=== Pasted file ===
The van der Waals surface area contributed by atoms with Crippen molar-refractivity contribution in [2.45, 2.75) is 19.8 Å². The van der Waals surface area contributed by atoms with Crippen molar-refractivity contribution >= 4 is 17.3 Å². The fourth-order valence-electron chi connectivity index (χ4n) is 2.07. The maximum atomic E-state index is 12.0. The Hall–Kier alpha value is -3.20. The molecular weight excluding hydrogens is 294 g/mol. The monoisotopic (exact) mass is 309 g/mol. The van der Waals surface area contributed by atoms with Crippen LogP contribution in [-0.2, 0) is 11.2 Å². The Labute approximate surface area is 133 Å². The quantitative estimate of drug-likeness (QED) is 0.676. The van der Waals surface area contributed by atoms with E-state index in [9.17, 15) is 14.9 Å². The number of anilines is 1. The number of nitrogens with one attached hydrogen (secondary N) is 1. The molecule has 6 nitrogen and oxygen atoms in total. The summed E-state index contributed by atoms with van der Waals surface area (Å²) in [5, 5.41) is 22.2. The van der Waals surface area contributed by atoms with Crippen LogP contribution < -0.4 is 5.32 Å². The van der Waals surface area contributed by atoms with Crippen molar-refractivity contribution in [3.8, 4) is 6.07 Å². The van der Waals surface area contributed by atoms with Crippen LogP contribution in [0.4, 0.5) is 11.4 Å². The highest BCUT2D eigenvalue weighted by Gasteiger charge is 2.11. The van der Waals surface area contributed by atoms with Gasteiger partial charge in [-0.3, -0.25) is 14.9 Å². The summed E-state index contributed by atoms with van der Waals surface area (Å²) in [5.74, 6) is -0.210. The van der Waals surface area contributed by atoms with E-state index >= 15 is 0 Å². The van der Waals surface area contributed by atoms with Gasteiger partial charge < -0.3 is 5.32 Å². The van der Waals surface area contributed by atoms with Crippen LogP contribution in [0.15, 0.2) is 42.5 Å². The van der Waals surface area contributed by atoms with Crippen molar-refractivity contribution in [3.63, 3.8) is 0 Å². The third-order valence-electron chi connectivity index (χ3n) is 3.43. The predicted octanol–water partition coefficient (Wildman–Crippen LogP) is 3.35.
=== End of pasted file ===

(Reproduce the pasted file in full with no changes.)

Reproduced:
The van der Waals surface area contributed by atoms with Crippen molar-refractivity contribution in [2.45, 2.75) is 19.8 Å². The van der Waals surface area contributed by atoms with Crippen molar-refractivity contribution >= 4 is 17.3 Å². The fourth-order valence-electron chi connectivity index (χ4n) is 2.07. The maximum atomic E-state index is 12.0. The Hall–Kier alpha value is -3.20. The molecular weight excluding hydrogens is 294 g/mol. The monoisotopic (exact) mass is 309 g/mol. The van der Waals surface area contributed by atoms with Crippen LogP contribution in [-0.2, 0) is 11.2 Å². The Labute approximate surface area is 133 Å². The quantitative estimate of drug-likeness (QED) is 0.676. The van der Waals surface area contributed by atoms with E-state index in [9.17, 15) is 14.9 Å². The number of anilines is 1. The number of nitrogens with one attached hydrogen (secondary N) is 1. The molecule has 6 nitrogen and oxygen atoms in total. The summed E-state index contributed by atoms with van der Waals surface area (Å²) in [5, 5.41) is 22.2. The van der Waals surface area contributed by atoms with Crippen LogP contribution < -0.4 is 5.32 Å². The van der Waals surface area contributed by atoms with Crippen molar-refractivity contribution in [3.8, 4) is 6.07 Å². The van der Waals surface area contributed by atoms with Crippen LogP contribution in [0.4, 0.5) is 11.4 Å². The highest BCUT2D eigenvalue weighted by Gasteiger charge is 2.11. The van der Waals surface area contributed by atoms with Gasteiger partial charge in [-0.3, -0.25) is 14.9 Å². The summed E-state index contributed by atoms with van der Waals surface area (Å²) in [5.74, 6) is -0.210. The van der Waals surface area contributed by atoms with E-state index >= 15 is 0 Å². The van der Waals surface area contributed by atoms with Gasteiger partial charge < -0.3 is 5.32 Å². The van der Waals surface area contributed by atoms with Crippen LogP contribution in [0.15, 0.2) is 42.5 Å². The van der Waals surface area contributed by atoms with Crippen molar-refractivity contribution in [3.63, 3.8) is 0 Å². The third-order valence-electron chi connectivity index (χ3n) is 3.43. The predicted octanol–water partition coefficient (Wildman–Crippen LogP) is 3.35.